Whistleblowers: Who Are They, and What Do They Want?
Heroes, villains, patriots, whiners, or money seekers?
Posted Oct 19, 2019
Much has been in the news lately about whistleblowers, usually members of a workforce who have come forward to report allegations of fraud, waste, or abuse to their senior leadership or directly to the courts or the media.
Bruce Sackman, the President of SPI, relates the following: "Early in my career a supervisor once stated to me that it doesn’t make a difference who is making the allegations, or even why they are making it, if the allegations are true."
That’s certainly one way of looking at it; however, having dealt with whistleblowers for more than 40 years, I can tell you that their motivations vary as much as the personalities of the individuals making the allegations.
I’ve worked with nurses who have risked it all to report co-workers who were stealing narcotics or, worse, intentionally harming patients. I’ve spent hours with pharmaceutical sales reps detailing illegal marketing schemes at their firms, and I’ve sat across from employees who were sick and tired of being compelled to do something they felt was improper or illegal.
However, I have also met with employees who were willing participants in a scheme to defraud until they felt they were about to get caught, or their relationship with their co-conspirator had changed, and they wanted to protect themselves. I’ve interviewed employees so disgruntled and miserable in their work environment that they begin to embellish upon the alleged wrongdoing in a desperate attempt to change what they perceived as abusive management.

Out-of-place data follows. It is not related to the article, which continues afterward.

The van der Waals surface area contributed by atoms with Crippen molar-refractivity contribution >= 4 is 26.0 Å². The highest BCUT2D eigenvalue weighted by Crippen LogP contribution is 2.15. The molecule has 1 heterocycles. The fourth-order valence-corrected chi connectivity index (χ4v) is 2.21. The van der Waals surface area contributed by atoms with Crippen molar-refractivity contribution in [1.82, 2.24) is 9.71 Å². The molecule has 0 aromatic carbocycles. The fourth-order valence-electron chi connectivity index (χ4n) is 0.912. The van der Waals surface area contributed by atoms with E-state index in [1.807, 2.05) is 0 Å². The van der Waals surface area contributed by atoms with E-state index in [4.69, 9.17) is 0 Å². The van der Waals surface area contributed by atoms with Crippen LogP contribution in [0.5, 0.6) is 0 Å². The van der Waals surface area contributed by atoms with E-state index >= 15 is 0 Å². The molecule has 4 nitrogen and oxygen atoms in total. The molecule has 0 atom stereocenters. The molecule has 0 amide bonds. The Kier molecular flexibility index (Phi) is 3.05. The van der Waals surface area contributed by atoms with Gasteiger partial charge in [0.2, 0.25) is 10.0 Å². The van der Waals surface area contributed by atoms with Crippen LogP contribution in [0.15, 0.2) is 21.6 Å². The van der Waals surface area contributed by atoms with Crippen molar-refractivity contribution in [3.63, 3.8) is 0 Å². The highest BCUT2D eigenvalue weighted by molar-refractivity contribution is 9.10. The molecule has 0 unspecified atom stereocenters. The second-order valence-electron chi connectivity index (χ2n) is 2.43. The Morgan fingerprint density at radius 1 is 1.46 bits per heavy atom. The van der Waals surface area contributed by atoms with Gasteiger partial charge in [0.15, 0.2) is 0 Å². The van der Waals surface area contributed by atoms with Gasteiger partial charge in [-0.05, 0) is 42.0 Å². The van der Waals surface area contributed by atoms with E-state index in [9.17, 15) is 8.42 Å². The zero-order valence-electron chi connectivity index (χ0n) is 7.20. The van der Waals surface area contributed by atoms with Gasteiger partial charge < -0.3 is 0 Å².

Particularly in a multicultural international work environment, behavior acceptable in other cultures may be totally unacceptable in the United States. This can motivate individuals to report what they perceive to be abuse but which is not perceived that way by the offender at all.
Yes, there are those who are financially driven. Qui tam is an abbreviated Latin phrase translated as "[he] who sues in this matter for the king as well as for himself.” These are lawsuits filed by whistleblowers in an attempt to recover a portion of the money recovered from contractors who have committed fraud against the government. Even if the government decides not to pursue the matter, the individual whistleblower can still pursue it on behalf of the government and receive a reward of up to 30 percent of the money recovered.
David Franklin, a scientist who came forward with allegations of inappropriate marketing of the drug Neurontin, worked with my office for over a year and received $24.6 million after Pfizer pled guilty to violating federal law.
On occasion, the road taken by whistleblowers can be fraught with danger. A New York Times article, "Nurses Fired for Alleging Misconduct Settle Their Suit" (August 11, 2010), details the story of two nurses who were prosecuted for anonymously blowing the whistle on a physician and not going through official channels. They were exonerated, but the cost of their actions took an incredible toll on them.
This is no scientific survey, but in my experience, I’ve interviewed slightly more female whistleblowers than males, most of them individuals with significant prior job experience that convinced them that something wrong was going on in their department. Also, slightly more single individuals become whistleblowers than married individuals who might fear that they have more to lose if they get fired over the episode.
Many whistleblowers struggle for months and even years before coming forward. No one wants to be painted as a troublemaker that “can’t get along."
When a whistleblower presents himself or herself, we treat that person with the utmost respect and work hard to protect their identity and career. But we also carefully evaluate their motives as well as the information provided to make certain we are just as fair to the people being charged with wrongdoing.